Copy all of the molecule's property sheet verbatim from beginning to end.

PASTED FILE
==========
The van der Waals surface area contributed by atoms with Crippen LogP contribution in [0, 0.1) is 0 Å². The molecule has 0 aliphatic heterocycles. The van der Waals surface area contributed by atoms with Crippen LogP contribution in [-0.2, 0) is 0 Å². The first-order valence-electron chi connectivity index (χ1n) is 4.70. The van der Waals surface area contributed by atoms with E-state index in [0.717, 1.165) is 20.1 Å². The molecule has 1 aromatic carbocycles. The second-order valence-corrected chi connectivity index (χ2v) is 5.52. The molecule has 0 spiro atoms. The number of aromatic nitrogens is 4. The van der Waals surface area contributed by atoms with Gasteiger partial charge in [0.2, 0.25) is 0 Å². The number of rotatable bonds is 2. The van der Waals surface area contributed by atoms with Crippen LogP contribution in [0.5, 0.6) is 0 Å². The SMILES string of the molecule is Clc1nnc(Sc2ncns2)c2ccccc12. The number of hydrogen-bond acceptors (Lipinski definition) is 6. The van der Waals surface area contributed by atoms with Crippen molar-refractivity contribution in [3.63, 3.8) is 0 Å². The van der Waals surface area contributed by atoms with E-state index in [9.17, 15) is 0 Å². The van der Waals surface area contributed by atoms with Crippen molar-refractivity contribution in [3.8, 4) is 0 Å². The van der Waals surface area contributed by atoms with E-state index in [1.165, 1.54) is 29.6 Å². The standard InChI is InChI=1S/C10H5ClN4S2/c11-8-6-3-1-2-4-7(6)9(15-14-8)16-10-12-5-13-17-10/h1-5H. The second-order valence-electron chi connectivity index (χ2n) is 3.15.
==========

The van der Waals surface area contributed by atoms with Crippen LogP contribution in [0, 0.1) is 0 Å². The molecule has 0 aliphatic heterocycles. The van der Waals surface area contributed by atoms with Crippen LogP contribution in [-0.2, 0) is 0 Å². The first-order valence-electron chi connectivity index (χ1n) is 4.70. The van der Waals surface area contributed by atoms with E-state index in [0.717, 1.165) is 20.1 Å². The molecule has 1 aromatic carbocycles. The second-order valence-corrected chi connectivity index (χ2v) is 5.52. The molecule has 0 spiro atoms. The number of aromatic nitrogens is 4. The van der Waals surface area contributed by atoms with Gasteiger partial charge in [0.2, 0.25) is 0 Å². The number of rotatable bonds is 2. The van der Waals surface area contributed by atoms with Crippen LogP contribution in [0.5, 0.6) is 0 Å². The SMILES string of the molecule is Clc1nnc(Sc2ncns2)c2ccccc12. The number of hydrogen-bond acceptors (Lipinski definition) is 6. The van der Waals surface area contributed by atoms with Crippen molar-refractivity contribution in [3.63, 3.8) is 0 Å². The van der Waals surface area contributed by atoms with E-state index in [9.17, 15) is 0 Å². The van der Waals surface area contributed by atoms with Crippen molar-refractivity contribution in [3.8, 4) is 0 Å². The van der Waals surface area contributed by atoms with E-state index in [1.165, 1.54) is 29.6 Å². The standard InChI is InChI=1S/C10H5ClN4S2/c11-8-6-3-1-2-4-7(6)9(15-14-8)16-10-12-5-13-17-10/h1-5H. The second-order valence-electron chi connectivity index (χ2n) is 3.15.